I will be asking questions such as 'in the search for architectural truth, is it OK to useGoogle?' And 'can a built environment shaped by the human mindswarm ever be better than one designed by some numpty old tosser with a knighthood?' I will be answering yes to both, as this is exactly what they want to hear and the fee's not bad.
TUESDAY. My old friend Jean-Eric Nonmerci calls. Now he's won the Spritzer Prize he's planning to curate his own retrospective. Great, where? 'Do not enquire of the where' he says, a little brusquely and in French. 'For me, all wheres are alive and different. We must strive to understand whichever where we are in, then liberate and transcend that where. Only then are we able to create the there...'
You can see why they gave him the prize. Not only is he a bald structuralist in a leather jacket, he bangs on about 'the spirit of the place' in a slightly unhinged way. He's like a bouncer with a PhD. I suggest calling the exhibition Genius Loco. 'No. It shall be called Petrified Existentialism, Colon, Adventures In Experimental Space. Now if you will excuse me, I have a cultural moment to define in Belgium'. He hangs up.
Spritzer laureates tend to take themselves extremely seriously. I liked it better in the old days of the Perrier Award, when relatively unknown architects did stand-up at Edinburgh and made jokes about erectile dysfunction.
WEDNESDAY. Morning: design a perpendicular farm. Afternoon: design a diagonal bell tower. Evening: design a supine British Embassy.
THURSDAY. Jean-Eric calls again. 'Please do not interrupt. I have been using my massive brain to think about certain things, and to research myself. Why have I won the Spritzer? Because, I hope, I am specific. For me architects are like people in many respects. Some are wealthy, some are oblique a lot of the time, many are just clones. Pif! I am the - what would we say - opposite.'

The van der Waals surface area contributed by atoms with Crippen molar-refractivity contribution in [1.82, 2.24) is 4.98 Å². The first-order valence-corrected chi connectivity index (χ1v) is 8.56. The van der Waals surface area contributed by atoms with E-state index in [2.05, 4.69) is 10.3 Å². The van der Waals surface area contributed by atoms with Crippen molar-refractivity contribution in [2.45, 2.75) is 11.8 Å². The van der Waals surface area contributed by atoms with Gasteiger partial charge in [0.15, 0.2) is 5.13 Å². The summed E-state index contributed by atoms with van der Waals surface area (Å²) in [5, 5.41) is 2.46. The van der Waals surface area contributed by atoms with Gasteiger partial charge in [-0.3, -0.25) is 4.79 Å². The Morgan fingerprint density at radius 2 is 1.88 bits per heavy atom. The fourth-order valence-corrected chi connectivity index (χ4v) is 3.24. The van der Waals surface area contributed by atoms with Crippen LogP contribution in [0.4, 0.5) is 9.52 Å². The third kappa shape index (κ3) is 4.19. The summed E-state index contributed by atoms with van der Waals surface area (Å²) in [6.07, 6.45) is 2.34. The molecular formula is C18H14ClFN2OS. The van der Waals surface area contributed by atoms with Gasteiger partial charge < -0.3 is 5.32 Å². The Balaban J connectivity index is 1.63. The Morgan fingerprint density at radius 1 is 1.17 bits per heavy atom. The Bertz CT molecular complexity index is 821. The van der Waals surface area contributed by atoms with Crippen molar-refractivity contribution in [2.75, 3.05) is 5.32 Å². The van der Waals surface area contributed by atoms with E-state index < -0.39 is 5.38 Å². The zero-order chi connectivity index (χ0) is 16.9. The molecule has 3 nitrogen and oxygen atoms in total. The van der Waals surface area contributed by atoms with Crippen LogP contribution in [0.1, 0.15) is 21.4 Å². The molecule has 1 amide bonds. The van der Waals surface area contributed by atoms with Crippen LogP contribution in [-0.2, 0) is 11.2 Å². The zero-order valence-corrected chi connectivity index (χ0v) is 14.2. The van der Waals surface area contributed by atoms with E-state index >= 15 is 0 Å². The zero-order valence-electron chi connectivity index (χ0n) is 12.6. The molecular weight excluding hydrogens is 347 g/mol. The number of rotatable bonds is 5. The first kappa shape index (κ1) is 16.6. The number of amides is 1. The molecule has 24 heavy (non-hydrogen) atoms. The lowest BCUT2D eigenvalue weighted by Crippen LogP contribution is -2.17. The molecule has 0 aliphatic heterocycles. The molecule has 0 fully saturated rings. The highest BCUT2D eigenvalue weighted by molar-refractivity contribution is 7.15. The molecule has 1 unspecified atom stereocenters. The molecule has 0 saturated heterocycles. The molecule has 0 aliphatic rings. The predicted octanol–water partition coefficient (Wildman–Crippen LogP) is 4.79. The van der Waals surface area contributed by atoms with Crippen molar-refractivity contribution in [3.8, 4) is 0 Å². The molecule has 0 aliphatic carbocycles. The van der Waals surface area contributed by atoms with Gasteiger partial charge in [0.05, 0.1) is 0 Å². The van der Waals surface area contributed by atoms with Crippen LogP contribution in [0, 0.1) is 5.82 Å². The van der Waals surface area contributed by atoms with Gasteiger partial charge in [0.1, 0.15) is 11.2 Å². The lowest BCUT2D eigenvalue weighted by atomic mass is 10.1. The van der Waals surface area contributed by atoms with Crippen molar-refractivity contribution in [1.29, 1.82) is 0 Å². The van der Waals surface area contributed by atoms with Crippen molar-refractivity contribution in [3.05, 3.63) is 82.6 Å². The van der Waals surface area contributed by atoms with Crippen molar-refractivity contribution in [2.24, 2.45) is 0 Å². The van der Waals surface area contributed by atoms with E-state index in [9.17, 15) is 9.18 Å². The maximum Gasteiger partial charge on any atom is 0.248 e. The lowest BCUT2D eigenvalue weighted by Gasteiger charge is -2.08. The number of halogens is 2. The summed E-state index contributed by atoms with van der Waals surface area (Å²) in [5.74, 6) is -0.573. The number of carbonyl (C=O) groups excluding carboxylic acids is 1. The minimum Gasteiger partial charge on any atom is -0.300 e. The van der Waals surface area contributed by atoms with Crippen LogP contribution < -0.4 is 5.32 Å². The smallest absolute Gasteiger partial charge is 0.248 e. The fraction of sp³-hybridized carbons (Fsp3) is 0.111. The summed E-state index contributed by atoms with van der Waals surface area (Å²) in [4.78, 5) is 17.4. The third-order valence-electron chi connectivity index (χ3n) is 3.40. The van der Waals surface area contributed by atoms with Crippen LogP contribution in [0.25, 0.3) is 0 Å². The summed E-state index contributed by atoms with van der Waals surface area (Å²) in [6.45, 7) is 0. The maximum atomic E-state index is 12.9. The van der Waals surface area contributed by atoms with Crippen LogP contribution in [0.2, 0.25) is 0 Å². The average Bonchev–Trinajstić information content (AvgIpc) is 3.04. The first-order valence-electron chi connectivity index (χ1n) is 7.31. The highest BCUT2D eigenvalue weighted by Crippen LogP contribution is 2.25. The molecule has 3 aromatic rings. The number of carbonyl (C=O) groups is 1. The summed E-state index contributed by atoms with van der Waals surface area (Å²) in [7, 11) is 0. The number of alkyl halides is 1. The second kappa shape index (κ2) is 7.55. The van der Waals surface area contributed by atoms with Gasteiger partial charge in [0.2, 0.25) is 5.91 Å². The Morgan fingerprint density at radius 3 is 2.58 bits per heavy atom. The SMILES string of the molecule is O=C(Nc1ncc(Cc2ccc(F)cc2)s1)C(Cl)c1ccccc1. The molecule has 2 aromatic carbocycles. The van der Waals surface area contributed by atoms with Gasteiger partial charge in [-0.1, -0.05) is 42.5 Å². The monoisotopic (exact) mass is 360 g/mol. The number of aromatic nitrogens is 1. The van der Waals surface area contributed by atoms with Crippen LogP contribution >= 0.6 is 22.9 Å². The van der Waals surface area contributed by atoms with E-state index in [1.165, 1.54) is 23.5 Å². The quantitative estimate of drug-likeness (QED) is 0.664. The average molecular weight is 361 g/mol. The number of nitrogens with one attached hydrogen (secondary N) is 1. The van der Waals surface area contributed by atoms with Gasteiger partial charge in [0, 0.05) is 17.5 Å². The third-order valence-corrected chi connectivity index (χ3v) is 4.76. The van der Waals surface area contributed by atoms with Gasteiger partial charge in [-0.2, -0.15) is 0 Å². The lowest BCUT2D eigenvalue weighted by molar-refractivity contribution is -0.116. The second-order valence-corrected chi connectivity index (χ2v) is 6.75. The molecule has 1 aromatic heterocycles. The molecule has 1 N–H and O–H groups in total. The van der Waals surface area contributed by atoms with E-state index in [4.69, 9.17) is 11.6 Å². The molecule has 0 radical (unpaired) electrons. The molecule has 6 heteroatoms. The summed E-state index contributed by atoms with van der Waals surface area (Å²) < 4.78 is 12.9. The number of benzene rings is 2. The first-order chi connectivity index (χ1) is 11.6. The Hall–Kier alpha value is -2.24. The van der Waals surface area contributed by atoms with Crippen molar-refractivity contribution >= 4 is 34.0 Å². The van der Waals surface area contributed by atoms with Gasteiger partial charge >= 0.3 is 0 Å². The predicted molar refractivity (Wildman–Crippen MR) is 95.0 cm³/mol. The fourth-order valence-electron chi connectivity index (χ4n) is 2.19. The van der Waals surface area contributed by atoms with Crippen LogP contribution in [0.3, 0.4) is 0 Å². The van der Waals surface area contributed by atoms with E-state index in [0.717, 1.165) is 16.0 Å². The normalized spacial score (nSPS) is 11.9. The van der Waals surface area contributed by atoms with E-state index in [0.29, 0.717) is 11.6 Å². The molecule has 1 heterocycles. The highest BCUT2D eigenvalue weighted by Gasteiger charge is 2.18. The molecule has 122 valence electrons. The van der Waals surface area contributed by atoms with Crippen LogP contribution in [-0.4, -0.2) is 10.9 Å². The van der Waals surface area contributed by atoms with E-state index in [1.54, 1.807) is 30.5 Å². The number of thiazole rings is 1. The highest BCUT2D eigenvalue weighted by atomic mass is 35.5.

He explains in great French detail how he will curate his retrospective not in an exhibition space 'like other exhibition spaces, designed for exhibitions' but in his own head. How then will he transmit his ideas to the public? 'Public. Paf! Publics are like other publics. I seek the specific. I will address individuals only, unravelling for them the odyssey of my work. Concentrating perhaps on the earlier buildings...' And how will these individuals be selected? 'I will simply choose a door that looks promising, then knock on it. An individual will open the door. Pof! I begin'.
A Structuralist's Witness now. Jean-Eric certainly is a random, yet specific, guy.
FRIDAY. Lunch with Darcy the architecture critic and his new companion, Bauhau the dachshund. Today, Bauhau is clad in thousands of tiny translucent glass panels set behind fake miniature louvres.
'Gorgeous or what?' Darcy asks the dog. They both know it's a rhetorical dilemma. 'Who's my lovely little Torre Agbar then?' Yip. 'You are'. Yip. 'Yes you are'. Yip. 'Oh yes you are'. Yip yip. I've had enough: 'Look, mate. If you're the Torre Agbar, you need to be VERTICAL, don't you?' I yank the little turd up by his collar. Yuf. Darcy and the rest of the pub are appalled. The 'apex' is apparently at the tail end.
SATURDAY. Bloody wikitecture. My lecture begins at 11 sharp, special voice-recognition software converting my speech into open source text. I get literally three words into my address before the electronic heckling starts.
'Ladies' and 'gentlemen' are both hyperlinked on the screen, and from various interactive simulcast lounges the wikitecture debate is launched. Disambiguations ('ladies: see women') are posited and refuted. A charrette is mooted on the history and/or purpose of gentlemen in architecture and/or the wikiverse. I'm even getting hate mail: 'Cite error: Invalid tag; no text was provided for refs named, you simpering bastard!' That's it, I'm out. Ordinary terrestrial architecture may be infuriating, but at least it's slow. SUNDAY. Suspend life/work balance in the recliner.
That's it, I'm out. Ordinary terrestrial architecture may be infuriating, but at least it's slow.
SUNDAY. Suspend life/work balance in the recliner.